The role of leadership is a favorite theme among students of management, but most studies focus too narrowly on the individual “hero-leader,” according to these authors. They argue that leadership typically does not rest with a single individual, but is both pluralistic and fluid. This pluralism is in part a function of two very different leadership structures: the formal management hierarchy, and the informal networks that cross and operate within hierarchical lines. The intelligent manager understands that these two structures are complementary. The most successful decision making — and the most effective leadership — occurs when they are encourage to coexist.
1. J.M. Burns, Leadership (New York: Harper & Row, 1978), p.2.
2. B.M. Bass, Stogdill’s Handbook of Leadership: A Survey of Theory and Research, rev. ed. (New York: The Free Press, 1981).
3. There are a few valiant efforts to break out of those constraints. See E.H. Schein, Organizational Culture and Leadership: A Dynamic View (San Francisco: Jossey-Bass, 1985);
M.W. McCall, Jr., and M.M. Lombardo, Leadership: Where Else Can We Go? (Durham, NC: Duke University Press, 1978).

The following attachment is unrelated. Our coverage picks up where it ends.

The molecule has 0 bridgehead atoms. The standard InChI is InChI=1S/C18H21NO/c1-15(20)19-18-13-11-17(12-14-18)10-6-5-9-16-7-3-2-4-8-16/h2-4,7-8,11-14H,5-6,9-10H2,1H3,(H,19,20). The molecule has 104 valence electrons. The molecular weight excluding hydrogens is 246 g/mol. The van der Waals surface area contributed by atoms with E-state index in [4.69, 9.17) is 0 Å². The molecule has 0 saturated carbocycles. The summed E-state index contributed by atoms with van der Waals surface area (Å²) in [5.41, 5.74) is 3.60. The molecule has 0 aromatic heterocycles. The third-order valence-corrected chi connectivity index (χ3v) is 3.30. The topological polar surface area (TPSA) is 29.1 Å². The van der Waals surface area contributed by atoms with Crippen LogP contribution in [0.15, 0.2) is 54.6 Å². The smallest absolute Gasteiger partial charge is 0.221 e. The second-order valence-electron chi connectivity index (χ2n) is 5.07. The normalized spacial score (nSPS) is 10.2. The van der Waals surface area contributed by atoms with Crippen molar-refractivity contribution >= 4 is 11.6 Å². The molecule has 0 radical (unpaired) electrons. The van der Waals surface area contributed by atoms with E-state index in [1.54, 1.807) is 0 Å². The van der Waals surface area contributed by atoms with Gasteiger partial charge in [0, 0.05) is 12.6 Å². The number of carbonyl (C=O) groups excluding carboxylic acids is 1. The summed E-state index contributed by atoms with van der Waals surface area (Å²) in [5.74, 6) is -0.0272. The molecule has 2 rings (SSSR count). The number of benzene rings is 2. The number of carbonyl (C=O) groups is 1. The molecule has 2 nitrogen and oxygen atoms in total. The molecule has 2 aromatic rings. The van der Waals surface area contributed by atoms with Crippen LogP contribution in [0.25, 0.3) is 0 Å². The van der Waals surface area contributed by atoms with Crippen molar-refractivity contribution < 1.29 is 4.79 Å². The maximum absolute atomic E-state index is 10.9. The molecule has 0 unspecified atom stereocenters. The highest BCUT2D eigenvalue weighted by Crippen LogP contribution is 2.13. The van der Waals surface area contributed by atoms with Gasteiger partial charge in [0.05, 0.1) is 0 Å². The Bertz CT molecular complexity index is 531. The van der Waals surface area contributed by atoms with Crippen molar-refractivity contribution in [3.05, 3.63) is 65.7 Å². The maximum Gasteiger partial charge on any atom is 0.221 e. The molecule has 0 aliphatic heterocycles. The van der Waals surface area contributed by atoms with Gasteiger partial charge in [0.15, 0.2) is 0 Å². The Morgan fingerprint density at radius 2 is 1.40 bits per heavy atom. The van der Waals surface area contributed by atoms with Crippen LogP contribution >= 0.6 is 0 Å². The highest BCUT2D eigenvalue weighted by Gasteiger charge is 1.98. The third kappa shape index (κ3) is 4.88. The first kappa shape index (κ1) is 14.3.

4. Even the newer studies tend to be guilty of this assumption that leadership behavior goes most naturally with one person, usually in a formal position. Most studies pursue the single leader and multi-follower concept, though occasionally shifting from one perspective to another. In addition to Burns’s book noted above, see M. Maccoby, The Leader: A New Face for American Management (New York: Simon & Schuster, 1981);
W. Bennis and B. Nanus, Leaders: The Strategies of Taking Charge (New York: Harper & Row, 1985).
5. A.P. Hare, Social Interaction as Drama (Beverly Hills: Sage Publications, 1985).
6. The initial field work was done by the authors along with Doctors L. Wallace and J. Jaferian.
7. For a somewhat similar approach, see J.B. Quinn, Strategies for Change: Logical Incrementalism (Homewood, IL: Richard D. Irwin, 1980);
D. Gladstein and J.B. Quinn, “A Commentary on Janis’ Sources of Error in Strategic Decision Making,” in Strategic Decision Making, ed. H. Hennings (San Francisco: Jossey-Bass, 1985).
8. J.A. Pearce II and F.R. David, “A Social Network Approach to Organizational Design Performance,” Academy of Management Review 8 (1983): 436–444.
9. A. Zaleznik, “Managers and Leaders: Are They Different?” Harvard Business Review, May–June 1977, pp. 67–78;
For more of the same, see N.M. Tichy and D.O. Ulrich, “The Leadership Challenge—A Call for the Transformational Leader,” Sloan Management Review, Fall 1984, pp. 59–68.
10. A. Zaleznik, “The Leadership Gap,” Washington Quarterly, Winter 1983, pp. 32–39.
11. G. Holton, Thematic Origins of Scientific Thought: Kepler to Einstein (Cambridge: Harvard University Press, 1973), pp. 144–149.
12. G. Zukav, The Dancing Wu Li Masters: An Overview of the New Physics (New York: Bantam Books, 1979).
13. Ibid., p. 33.
14. Renn Zaphiropoulos (Boston: Harvard Business School Case No. 480-044).
15. L.B. Barnes, “Managing the Paradox of Organizational Trust,” Harvard Business Review, March–April 1981, pp. 107–116.